- It continues after recording upper bound on the solution cost. UB = cost of the best solution found so far. Initially equals to infinity of any overestimate of optimal solution cost.

- When a path p is selected for expansion, compute lower bound LB(p) = f(p) = cost(p) + h(p).

- If LB(p) >= UB, remove p from frontier without expanding it (pruning step), else expand p, adding all of its neighbors to the frontier.

71

## Is Branch-and-Bound search complete and optimal?

### Branch-and-Bound search is optimal only of h(n) is admissble. And it is complete only if UB initially is not set to infinity.

72

## What it the time and space complexity of B&B search?

### Space complexity is same as DFS O(bm), time complexity of O(b^m)

73

## Describe the idea of using dynamic programming in search.

### Idea: for statically stored graphs, build a table of dist(n) - the actual distance of the shortest path from node n to a goal g. This is perfect heuristic. It requires explicit goal nodes.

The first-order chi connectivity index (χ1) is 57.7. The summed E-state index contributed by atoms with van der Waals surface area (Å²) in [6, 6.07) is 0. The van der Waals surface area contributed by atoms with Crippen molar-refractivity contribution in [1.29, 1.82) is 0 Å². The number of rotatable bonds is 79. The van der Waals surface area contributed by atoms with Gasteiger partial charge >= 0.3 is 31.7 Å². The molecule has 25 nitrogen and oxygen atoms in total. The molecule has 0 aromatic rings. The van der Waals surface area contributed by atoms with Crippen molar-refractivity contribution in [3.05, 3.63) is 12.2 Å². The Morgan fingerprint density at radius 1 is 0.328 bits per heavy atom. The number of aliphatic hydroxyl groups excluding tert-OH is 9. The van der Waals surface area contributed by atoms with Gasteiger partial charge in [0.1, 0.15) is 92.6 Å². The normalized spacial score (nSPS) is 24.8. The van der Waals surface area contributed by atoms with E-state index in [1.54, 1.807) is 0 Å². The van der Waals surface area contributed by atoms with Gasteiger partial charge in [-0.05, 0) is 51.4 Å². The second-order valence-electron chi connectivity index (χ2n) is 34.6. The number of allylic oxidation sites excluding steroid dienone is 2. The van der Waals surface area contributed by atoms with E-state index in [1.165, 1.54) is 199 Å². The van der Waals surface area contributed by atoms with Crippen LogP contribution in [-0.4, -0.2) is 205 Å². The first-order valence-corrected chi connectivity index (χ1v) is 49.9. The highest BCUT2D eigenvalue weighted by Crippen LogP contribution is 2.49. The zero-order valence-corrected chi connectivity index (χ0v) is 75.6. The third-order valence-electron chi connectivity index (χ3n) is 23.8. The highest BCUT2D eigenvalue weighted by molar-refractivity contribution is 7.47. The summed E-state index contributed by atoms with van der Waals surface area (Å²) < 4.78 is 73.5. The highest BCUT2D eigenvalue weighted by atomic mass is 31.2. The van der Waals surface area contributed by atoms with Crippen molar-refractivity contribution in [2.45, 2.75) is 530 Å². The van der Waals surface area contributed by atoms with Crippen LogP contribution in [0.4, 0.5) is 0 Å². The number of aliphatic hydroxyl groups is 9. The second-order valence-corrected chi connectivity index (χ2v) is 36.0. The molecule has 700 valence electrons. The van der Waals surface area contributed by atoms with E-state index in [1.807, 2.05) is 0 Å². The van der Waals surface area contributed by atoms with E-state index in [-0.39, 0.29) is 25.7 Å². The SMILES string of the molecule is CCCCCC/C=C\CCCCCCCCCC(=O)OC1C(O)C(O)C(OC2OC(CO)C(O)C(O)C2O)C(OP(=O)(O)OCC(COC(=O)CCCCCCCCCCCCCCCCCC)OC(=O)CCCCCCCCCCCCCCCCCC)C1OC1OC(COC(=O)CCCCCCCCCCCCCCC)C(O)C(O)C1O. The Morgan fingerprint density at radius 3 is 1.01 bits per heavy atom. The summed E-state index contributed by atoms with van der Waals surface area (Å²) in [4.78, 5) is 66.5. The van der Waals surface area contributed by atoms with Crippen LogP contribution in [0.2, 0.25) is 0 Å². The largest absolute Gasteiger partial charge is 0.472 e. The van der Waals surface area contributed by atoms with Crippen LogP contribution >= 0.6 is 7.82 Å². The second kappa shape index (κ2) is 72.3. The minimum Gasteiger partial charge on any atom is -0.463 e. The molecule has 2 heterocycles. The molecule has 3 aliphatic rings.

74

## How can you implement a dynamic programming method?

### Run LCFS with multiple path pruning in the backwards graph (arc reversed), starting from the goal nodes. When it's time to act (forward): for each node n always pick neighbor m that minimizes (cost(n,m) + dist(m))

75

## What are the problems with using dynamic programming in search?

###
- Needs space to explicitly store the full search graph.

- The dist function need to be recomputed for each goal: method os not suitable when goals vary often.

76

## Describe how Iterative Deepening A* works.

###